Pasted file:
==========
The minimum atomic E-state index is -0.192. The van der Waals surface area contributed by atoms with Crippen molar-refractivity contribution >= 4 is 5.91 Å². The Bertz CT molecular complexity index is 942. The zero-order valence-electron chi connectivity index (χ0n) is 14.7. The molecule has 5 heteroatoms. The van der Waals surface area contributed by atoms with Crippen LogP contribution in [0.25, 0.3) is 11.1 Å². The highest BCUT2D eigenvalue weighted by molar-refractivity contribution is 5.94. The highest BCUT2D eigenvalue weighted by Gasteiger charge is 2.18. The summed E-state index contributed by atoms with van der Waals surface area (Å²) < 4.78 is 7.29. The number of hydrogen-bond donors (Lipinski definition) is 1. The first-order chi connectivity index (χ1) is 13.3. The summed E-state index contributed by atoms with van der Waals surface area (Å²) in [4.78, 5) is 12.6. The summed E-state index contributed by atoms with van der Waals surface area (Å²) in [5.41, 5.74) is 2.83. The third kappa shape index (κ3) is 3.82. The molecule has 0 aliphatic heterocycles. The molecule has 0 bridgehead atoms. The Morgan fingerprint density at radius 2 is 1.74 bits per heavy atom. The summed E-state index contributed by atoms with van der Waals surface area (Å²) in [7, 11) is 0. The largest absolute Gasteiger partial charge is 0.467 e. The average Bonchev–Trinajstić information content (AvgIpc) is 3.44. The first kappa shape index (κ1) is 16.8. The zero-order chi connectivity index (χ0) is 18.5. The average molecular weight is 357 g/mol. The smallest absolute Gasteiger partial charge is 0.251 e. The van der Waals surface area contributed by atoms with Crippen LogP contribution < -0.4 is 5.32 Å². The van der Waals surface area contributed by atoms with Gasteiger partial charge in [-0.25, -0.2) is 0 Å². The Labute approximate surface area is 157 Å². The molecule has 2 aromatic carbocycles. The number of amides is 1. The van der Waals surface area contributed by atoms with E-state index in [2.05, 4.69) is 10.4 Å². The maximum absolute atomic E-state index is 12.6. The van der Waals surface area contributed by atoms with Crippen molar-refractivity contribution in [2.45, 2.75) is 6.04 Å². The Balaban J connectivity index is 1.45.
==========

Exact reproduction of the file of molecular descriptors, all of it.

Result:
The minimum atomic E-state index is -0.192. The van der Waals surface area contributed by atoms with Crippen molar-refractivity contribution >= 4 is 5.91 Å². The Bertz CT molecular complexity index is 942. The zero-order valence-electron chi connectivity index (χ0n) is 14.7. The molecule has 5 heteroatoms. The van der Waals surface area contributed by atoms with Crippen LogP contribution in [0.25, 0.3) is 11.1 Å². The highest BCUT2D eigenvalue weighted by molar-refractivity contribution is 5.94. The highest BCUT2D eigenvalue weighted by Gasteiger charge is 2.18. The summed E-state index contributed by atoms with van der Waals surface area (Å²) < 4.78 is 7.29. The number of hydrogen-bond donors (Lipinski definition) is 1. The first-order chi connectivity index (χ1) is 13.3. The summed E-state index contributed by atoms with van der Waals surface area (Å²) in [4.78, 5) is 12.6. The summed E-state index contributed by atoms with van der Waals surface area (Å²) in [5.41, 5.74) is 2.83. The third kappa shape index (κ3) is 3.82. The molecule has 0 aliphatic heterocycles. The molecule has 0 bridgehead atoms. The Morgan fingerprint density at radius 2 is 1.74 bits per heavy atom. The summed E-state index contributed by atoms with van der Waals surface area (Å²) in [7, 11) is 0. The largest absolute Gasteiger partial charge is 0.467 e. The average Bonchev–Trinajstić information content (AvgIpc) is 3.44. The first kappa shape index (κ1) is 16.8. The zero-order chi connectivity index (χ0) is 18.5. The average molecular weight is 357 g/mol. The smallest absolute Gasteiger partial charge is 0.251 e. The van der Waals surface area contributed by atoms with Crippen LogP contribution < -0.4 is 5.32 Å². The van der Waals surface area contributed by atoms with Gasteiger partial charge in [-0.25, -0.2) is 0 Å². The Labute approximate surface area is 157 Å². The molecule has 2 aromatic carbocycles. The number of amides is 1. The van der Waals surface area contributed by atoms with E-state index in [2.05, 4.69) is 10.4 Å². The maximum absolute atomic E-state index is 12.6. The van der Waals surface area contributed by atoms with Crippen molar-refractivity contribution in [2.45, 2.75) is 6.04 Å². The Balaban J connectivity index is 1.45.